Among his many honors are a Mellon Fellowship (1988-90), IREX grants (1997, 2000), NYU’s Goddard Fellowship (1999) and Golden Dozen Teaching Awards (1999, 2005), a Fulbright Fellowship (1999) for study in Moscow, an SSRC Eurasia Fellowship (2002), and a Guggenheim Fellowship (2009).

Articles by Eliot Borenstein

The Post-Soviet Uncanny (Unstuck in Time)

The uncanny, c’est nous!

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The Future Is Not Yet Written (Unstuck in Time)

I’m making up the introduction as I’m going along

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The Future is Feudal (Unstuck in Time)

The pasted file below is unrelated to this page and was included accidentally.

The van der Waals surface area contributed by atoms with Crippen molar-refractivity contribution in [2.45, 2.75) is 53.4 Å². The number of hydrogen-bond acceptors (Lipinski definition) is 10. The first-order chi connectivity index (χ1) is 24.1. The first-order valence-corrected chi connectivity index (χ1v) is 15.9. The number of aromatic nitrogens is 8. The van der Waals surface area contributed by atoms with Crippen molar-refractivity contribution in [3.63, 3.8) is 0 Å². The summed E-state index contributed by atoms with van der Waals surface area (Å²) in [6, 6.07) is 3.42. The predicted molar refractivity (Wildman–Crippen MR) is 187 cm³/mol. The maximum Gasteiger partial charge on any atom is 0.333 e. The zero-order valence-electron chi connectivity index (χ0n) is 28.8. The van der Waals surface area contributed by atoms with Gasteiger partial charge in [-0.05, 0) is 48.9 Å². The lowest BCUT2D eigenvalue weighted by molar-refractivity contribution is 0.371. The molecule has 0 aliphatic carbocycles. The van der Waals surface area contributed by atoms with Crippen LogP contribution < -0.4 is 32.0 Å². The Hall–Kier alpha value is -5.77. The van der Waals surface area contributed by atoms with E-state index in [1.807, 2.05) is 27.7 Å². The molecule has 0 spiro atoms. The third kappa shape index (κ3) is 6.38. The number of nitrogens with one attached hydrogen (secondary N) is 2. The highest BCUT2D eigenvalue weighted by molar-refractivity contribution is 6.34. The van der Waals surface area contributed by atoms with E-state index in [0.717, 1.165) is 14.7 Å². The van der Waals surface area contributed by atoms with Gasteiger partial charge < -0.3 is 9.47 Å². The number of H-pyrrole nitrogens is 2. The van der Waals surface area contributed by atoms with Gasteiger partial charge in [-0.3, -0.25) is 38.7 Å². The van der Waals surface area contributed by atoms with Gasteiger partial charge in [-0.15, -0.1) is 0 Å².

The medieval future, far from being always dystopian, might not even be that bad.

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Tomorrow’s Soviet Union Today (Unstuck in Time)

The Soviet conditional subjunctive is the result of a collective act of will

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Quantum Leaps or Quantum Entanglement? (Unstuck in Time)

No one is at all bothered by the idea of paradoxes resulting from the deaths of butterflies, grandfathers, or Hitlers

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Circle Games (Unstuck in Time)

Voting Putin back into the presidency made the equation between past and future more literal

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Time Out of Joint (Unstuck in Time)

The manipulation of Russian historical precedent for present-day political gain is rather clear-cut